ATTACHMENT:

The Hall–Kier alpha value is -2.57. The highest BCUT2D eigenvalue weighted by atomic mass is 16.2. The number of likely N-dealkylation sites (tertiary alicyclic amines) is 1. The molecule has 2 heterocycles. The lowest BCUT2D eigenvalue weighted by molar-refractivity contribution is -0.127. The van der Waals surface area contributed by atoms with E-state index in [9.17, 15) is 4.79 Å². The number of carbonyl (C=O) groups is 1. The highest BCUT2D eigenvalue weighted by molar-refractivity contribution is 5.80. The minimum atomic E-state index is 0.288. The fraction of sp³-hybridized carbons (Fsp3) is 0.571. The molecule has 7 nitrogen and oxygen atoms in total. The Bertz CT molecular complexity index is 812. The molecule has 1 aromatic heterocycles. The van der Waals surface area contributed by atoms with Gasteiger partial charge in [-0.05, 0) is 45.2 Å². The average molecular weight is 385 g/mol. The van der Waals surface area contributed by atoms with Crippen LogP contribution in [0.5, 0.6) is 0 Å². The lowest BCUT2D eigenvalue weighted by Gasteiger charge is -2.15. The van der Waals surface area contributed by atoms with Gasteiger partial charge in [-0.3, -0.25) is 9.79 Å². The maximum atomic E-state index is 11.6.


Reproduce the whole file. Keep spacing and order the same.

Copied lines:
The Hall–Kier alpha value is -2.57. The highest BCUT2D eigenvalue weighted by atomic mass is 16.2. The number of likely N-dealkylation sites (tertiary alicyclic amines) is 1. The molecule has 2 heterocycles. The lowest BCUT2D eigenvalue weighted by molar-refractivity contribution is -0.127. The van der Waals surface area contributed by atoms with E-state index in [9.17, 15) is 4.79 Å². The number of carbonyl (C=O) groups is 1. The highest BCUT2D eigenvalue weighted by molar-refractivity contribution is 5.80. The minimum atomic E-state index is 0.288. The fraction of sp³-hybridized carbons (Fsp3) is 0.571. The molecule has 7 nitrogen and oxygen atoms in total. The Bertz CT molecular complexity index is 812. The molecule has 1 aromatic heterocycles. The van der Waals surface area contributed by atoms with Gasteiger partial charge in [-0.05, 0) is 45.2 Å². The average molecular weight is 385 g/mol. The van der Waals surface area contributed by atoms with Crippen LogP contribution in [0.5, 0.6) is 0 Å². The lowest BCUT2D eigenvalue weighted by Gasteiger charge is -2.15. The van der Waals surface area contributed by atoms with Gasteiger partial charge in [-0.3, -0.25) is 9.79 Å². The maximum atomic E-state index is 11.6.